Conclusion provided:State that the documentary evidence clearly shows that the school system intended to retain the claimant's services for the next academic year. The principal's reluctance to guarantee the claimant continuing employment does not constitute a forces resignation.It was concluded that me (the claimant) did not support a conclusion that the claimant met the burden of showing good cause attributable to the employer for leaving.With that said, I'm a 17 year teaching veteran and at no time have I ever been requested to meet privately to 'review' the school district's "Letter of Intent". So, why meet with me personally to do so? Why tell me to read it carefully and verbally indicate that I may not be requested back the following year? Why not have me join the other teachers who came into the conference room to sign and move on about their day? Why didn't my principal reassure me upon returning to discuss the "Letter of Intent"...the day it was due...that I would still have a job the following year as I sat there crying asking for second chance and discussing my recent move to this area with my kids & the recent purchase of my home? Instead of 'delicately guiding me as to how to complete the "Letter of Intent" to show I was resigning, why didn't she question why I would quit because I, obviously, didn't want to do so? Why didn't the school district have the principal or asst principal attend the hearing since they were both apart of the private meeting? Why did the school district have an employee, who's title is "Insurance Benefits Coordinator", complete the SIDES Response...she knew nothing about me and inaccurately completed the response...which I pointed out, specifically, item by item during my hearing? Of course, the Director of HR couldn't speak to what I was discussing as she wasn't privy to the those direct interactions with my principal and she couldn't answer my question regarding the practice expected of administrators within the county when it was time to dispense the "Letter of Intent", she skirted the issue by saying what would be done at the HR level. It was very frustrating.I feel as though the opportunity to ask questions of my principal was never afforded to me. I didn't have the chance to ask her why she met with me privately to review a form I was already familiar with from working in the county previously...first time back after about 7 years...returning as a single mom and why after telling me the month prior that she hoped I would return the following school year to the same location would she lead me to believe that she would now, no longer endorse me as a teacher at her school or in the county? I never had the chance to ask her if her intent to meet with me privately was to guide me into resigning? She could have let me know that, perhaps, I should entertain a transfer, but she didn't. She gave me no response, no answer during our 2nd meeting and I was quite visibly upset despite the fact that she lead me to believe the following month that she wanted me to return. She should have been at the hearing and she should have been the one to complete the SIDES response, but neither of those occurred at her hand.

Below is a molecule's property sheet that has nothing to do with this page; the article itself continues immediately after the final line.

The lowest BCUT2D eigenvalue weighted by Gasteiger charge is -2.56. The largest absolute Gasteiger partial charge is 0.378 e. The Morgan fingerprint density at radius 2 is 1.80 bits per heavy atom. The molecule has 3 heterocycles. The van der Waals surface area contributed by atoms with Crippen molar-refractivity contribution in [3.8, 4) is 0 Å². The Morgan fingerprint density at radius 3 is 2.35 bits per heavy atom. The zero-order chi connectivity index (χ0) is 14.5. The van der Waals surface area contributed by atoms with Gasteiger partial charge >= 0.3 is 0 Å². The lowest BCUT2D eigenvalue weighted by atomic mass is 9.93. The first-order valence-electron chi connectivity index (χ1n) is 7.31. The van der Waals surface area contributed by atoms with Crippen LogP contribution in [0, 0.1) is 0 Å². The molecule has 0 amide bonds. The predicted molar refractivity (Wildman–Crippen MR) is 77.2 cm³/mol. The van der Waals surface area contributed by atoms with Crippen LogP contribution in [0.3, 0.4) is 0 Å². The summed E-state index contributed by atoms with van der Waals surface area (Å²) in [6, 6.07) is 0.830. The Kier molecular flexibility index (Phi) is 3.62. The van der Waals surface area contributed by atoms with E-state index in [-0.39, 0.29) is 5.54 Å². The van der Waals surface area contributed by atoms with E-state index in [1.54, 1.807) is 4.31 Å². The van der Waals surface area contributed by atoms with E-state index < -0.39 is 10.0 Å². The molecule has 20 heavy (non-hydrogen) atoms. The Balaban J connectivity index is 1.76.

Expert:  Allen M., Esq. replied 11 months ago.